Biting into a sweet, juicy dried plum is a pleasure almost as old as civilization itself. The fruit’s ancestors come from western Asia near the foothills of the Caucasus region and the shores of the Caspian Sea. The prune plum followed migration westward into Europe and the Balkans, where the tradition of its cultivation and enjoyment continues today.
But it had a ways to go before making it to California and the orchards where it would earn its present-day fame.
A Fruit as Good as Gold (1850–1870)
When gold fever swept the young state of California, thousands fell under its spell. Ready for riches, but ill-fit for the back-bending work of gold panning, these daring dream seekers more often struck disappointment and poverty than the precious metal they sought.
Striking gold was only one way to get rich, and the most successful prospectors set their sights not on the gold fields but on the fertile land running the length of the state’s endless valleys.
In 1850 Louis Pellier, a French vineyardist, acquired a tract of rich topsoil near Mission San Jose that he christened Pellier’s Gardens. Here, where the warm sun brought the growing season to life, Louis began experimenting with the cultivation of dried plums that would one day spawn the California Dried Plum industry.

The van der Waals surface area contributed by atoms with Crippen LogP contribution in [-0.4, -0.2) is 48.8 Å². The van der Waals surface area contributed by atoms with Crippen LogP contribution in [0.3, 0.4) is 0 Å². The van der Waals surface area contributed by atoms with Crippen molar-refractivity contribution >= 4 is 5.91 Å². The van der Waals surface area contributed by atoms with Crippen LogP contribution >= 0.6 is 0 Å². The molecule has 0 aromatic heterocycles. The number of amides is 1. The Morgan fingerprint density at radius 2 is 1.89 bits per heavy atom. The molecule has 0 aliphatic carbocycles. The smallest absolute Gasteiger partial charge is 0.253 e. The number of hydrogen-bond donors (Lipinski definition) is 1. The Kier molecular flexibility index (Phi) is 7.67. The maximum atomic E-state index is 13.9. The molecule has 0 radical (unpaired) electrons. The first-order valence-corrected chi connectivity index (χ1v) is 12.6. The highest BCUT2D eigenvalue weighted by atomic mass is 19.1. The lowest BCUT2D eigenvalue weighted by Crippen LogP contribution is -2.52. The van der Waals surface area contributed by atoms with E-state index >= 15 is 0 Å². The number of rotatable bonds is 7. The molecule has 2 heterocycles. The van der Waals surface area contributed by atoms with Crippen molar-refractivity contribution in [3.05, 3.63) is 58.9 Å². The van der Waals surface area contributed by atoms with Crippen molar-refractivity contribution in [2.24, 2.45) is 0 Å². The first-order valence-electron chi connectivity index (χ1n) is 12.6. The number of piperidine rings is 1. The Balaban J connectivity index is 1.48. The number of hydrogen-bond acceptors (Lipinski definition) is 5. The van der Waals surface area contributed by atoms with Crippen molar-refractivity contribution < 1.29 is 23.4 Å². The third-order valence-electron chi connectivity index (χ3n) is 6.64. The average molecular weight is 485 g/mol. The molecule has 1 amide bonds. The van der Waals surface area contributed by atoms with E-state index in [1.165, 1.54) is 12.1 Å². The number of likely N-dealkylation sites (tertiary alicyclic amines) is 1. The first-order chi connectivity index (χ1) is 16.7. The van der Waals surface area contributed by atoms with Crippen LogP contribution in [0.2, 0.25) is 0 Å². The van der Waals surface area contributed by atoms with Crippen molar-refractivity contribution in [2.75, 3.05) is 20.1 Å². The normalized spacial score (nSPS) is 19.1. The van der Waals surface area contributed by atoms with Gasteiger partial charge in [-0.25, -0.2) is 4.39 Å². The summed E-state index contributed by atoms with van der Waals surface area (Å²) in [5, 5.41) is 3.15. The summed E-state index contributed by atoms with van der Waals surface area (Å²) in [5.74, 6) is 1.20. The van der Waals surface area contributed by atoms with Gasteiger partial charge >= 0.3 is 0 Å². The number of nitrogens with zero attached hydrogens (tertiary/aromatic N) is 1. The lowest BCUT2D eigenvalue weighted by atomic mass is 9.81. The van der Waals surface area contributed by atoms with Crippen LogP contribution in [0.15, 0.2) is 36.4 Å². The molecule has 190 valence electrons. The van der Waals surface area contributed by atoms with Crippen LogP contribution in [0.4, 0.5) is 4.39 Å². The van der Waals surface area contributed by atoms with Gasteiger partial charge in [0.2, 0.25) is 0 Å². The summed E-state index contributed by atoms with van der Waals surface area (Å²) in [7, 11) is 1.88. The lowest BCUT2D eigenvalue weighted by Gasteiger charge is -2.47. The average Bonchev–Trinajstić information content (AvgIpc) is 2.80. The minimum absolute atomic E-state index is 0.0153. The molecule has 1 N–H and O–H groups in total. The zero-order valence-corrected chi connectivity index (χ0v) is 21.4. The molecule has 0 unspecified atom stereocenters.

No novice in the orchard, Pellier hailed from a country justly famous for its Pruneaux d’Ente, which grew in his homeland’s Agen region. With the help of his brother Pierre, they grafted choice cutting of the d’Agen rootstock onto wild plum trees growing in valley. As the seasons turned, the Pellier’s patient work began to bear fruit, and the California Dried Plum was born.
An Industry Is Born (1870–1890)
The dried plum industry really got underway in the mid-1880s, when a glut of principal fruits like apples and pears inspired growers to find profitable alternatives. Noting the mounting imports of dried plums from Europe—which reached as high as 22,000 tons at one point during the 1870s—savvy growers followed the market and shifted their plantings to plums.